By Benjamin Solomon, Staff Writer
The White House announced on Tuesday that Rex Tillerson, the now former Secretary of State was out of a job. Apparently, Tillerson himself did not learn until hours later.
Some might rejoice at the removal of the former CEO of Exxon Mobile, who often attempted to be a moderate influence on some of President Trump’s foreign policy actions. On the other hand, some might lament his firing for the same reason.
Tillerson is leaving the State Department in a sorry state. There are hundreds of positions filled, including several important leadership roles.
It has often been embarrassed in recent months as it’s diplomats have had to defend outlandish and conflicting foreign policy issued by the president.
So maybe it won’t make a huge difference, since the State Department is already so undermanned.
But what is concerning about this is the way Tillerson was fired. President Trump announced Tillerson’s firing on television before letting him know. It’s a very rude thing to do, but this is not the first time Trump has done so.
The president fired former FBI Director James Comey in the same way. There is contention around Comey’s firing because he was investing interference in the election that Trump won, which might explain the president’s bold show of contempt.
This puts Tillerson on same level as James Comey, in terms of Trump’s opinions about him. This is despite what Trump said after the firing, when he claimed to still respect the intellect of the former Secretary of State despite their differences.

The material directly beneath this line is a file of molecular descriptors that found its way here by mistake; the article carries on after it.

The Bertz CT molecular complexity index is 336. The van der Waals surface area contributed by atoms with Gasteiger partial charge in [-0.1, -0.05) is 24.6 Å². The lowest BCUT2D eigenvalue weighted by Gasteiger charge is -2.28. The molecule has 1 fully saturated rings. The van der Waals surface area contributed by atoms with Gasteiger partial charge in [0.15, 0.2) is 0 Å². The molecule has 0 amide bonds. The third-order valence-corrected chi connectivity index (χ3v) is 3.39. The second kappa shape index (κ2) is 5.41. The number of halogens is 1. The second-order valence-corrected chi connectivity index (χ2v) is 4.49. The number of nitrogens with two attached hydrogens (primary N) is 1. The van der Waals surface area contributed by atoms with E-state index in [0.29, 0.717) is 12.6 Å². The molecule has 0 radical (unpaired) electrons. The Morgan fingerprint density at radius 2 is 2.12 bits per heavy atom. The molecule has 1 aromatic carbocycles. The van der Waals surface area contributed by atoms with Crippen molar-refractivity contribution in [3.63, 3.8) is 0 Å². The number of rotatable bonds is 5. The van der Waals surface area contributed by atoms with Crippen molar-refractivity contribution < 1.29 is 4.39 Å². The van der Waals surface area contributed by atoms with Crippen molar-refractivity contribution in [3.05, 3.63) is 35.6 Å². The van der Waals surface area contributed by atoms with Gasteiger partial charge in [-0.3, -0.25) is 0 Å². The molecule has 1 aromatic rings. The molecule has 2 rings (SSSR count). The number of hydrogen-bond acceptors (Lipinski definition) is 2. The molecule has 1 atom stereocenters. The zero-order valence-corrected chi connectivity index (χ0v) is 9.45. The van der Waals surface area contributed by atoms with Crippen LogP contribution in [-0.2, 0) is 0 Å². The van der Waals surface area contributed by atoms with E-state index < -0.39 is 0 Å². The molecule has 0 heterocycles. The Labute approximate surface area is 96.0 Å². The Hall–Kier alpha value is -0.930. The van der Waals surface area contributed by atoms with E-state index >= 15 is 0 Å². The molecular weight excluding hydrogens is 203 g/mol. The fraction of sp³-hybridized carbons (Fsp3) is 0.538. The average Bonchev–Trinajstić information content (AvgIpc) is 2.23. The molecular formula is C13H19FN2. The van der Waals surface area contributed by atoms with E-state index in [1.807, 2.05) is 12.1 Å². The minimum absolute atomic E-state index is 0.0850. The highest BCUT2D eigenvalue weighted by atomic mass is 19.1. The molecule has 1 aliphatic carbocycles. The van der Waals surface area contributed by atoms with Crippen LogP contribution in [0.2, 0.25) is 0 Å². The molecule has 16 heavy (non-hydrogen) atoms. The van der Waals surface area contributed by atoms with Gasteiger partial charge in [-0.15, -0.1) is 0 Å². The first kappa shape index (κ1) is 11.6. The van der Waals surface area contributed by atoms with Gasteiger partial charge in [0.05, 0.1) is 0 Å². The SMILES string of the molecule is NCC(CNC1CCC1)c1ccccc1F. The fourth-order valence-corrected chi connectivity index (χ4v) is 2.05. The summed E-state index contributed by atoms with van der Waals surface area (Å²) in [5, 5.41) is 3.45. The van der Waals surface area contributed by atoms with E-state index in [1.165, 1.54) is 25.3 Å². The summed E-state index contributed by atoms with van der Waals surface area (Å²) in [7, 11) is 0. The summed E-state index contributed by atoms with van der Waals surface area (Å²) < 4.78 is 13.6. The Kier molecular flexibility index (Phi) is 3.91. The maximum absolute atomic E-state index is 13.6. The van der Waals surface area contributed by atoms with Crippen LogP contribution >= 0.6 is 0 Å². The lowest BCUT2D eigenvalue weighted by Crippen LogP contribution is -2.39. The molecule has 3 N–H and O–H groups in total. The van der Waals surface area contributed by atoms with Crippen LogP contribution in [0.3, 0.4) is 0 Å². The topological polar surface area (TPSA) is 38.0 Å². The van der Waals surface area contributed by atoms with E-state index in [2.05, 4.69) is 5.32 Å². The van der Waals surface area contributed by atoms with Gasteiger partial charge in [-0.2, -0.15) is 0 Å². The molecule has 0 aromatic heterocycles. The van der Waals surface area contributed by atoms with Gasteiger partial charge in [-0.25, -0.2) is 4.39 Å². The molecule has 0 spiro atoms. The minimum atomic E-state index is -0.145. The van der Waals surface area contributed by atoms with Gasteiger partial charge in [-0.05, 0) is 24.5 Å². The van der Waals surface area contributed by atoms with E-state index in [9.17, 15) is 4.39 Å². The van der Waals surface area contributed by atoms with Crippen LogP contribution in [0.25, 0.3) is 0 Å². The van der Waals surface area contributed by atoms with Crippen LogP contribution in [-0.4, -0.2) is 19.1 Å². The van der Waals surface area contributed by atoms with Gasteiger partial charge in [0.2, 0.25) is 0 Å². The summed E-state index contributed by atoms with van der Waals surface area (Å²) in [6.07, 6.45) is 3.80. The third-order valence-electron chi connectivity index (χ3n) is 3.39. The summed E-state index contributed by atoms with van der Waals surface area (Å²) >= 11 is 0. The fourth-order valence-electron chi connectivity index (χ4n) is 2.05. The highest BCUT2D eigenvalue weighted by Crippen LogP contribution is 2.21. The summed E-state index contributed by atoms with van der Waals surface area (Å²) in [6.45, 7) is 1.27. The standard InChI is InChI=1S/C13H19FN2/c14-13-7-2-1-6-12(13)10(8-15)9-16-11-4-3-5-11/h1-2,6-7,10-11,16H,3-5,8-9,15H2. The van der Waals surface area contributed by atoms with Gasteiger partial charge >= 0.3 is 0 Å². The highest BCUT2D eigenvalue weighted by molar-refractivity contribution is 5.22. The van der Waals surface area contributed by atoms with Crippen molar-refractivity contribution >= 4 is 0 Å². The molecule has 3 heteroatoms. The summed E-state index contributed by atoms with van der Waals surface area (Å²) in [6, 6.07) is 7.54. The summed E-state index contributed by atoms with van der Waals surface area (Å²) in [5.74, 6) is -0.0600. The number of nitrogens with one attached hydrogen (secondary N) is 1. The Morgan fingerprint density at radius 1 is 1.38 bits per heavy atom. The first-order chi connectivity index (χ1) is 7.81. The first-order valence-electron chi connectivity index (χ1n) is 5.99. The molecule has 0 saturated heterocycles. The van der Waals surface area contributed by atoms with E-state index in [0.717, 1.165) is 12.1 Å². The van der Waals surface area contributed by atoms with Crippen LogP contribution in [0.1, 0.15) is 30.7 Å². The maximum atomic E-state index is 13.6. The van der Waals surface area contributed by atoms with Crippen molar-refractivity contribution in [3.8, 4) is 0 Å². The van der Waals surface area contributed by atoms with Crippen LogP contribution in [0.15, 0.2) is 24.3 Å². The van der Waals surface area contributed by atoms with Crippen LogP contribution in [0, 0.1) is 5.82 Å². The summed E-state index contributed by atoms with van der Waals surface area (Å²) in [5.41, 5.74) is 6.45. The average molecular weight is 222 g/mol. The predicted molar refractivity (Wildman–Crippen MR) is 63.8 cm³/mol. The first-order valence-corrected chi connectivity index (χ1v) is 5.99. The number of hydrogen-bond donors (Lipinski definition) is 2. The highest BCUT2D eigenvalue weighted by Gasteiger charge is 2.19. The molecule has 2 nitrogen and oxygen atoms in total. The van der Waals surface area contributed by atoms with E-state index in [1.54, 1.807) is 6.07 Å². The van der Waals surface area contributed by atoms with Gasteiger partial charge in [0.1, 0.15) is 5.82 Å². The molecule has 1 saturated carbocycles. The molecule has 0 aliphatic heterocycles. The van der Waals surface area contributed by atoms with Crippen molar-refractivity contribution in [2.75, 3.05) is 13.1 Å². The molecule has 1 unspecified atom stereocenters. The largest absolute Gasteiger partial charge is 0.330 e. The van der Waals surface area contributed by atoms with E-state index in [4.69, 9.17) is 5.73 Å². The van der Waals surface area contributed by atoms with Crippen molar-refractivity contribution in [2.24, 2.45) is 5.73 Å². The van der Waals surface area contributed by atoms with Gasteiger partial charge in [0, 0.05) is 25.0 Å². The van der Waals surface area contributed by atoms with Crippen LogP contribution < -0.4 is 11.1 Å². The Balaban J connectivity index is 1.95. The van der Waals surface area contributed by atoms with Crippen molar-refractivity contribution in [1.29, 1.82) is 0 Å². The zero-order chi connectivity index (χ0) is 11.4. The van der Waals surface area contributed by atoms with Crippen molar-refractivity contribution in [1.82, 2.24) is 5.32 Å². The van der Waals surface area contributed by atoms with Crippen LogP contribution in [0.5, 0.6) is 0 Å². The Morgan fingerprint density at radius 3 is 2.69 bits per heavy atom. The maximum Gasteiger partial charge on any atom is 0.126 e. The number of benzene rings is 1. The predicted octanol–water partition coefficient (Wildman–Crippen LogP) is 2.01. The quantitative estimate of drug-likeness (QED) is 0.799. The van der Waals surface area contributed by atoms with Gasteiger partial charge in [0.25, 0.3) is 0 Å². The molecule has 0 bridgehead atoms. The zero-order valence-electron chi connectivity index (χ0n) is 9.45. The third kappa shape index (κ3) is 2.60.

The fact that Donald Trump treats his employees so poorly shows the state of the White House’s internal workings. This is especially true considering that this treatment is often applied to people that Trump himself appointed, not just Obama holdovers like Comey.
Instead of keeping to internally discussing issues like differences of opinion, Donald Trump prefers to publicly insult and shame his employees.
This means that they must be communicating very poorly – as if Trump’s primary of negotiation is threat of embarrassment.
For example, Attorney General Jeff Sessions is often ridiculed by the president on television. This is usually because he recused himself from the election investigation and removed his ability to interfere on behalf of the president.
A regular president or politician would keep this private in order to preserve the illusion that things are going well, but Trump seems to think it a better idea to attempt to bully his appointees into cooperating.
Is this what he was elected to do? Is this how a CEO was expected to run the country? Trump voters expected business-like efficiency, not reality show drama.
He was elected on promises of hiring “the best people,” despite no prior government experience.
How good can Trump’s people be if he keeps talking trash about them and then firing them?
This kind of news should be disheartening to people on both sides of the political spectrum. For one, the fact that these firings show the Trump administration’s agenda is not being advanced. On the other side, it should show that this administration will be responsible for little if any progress.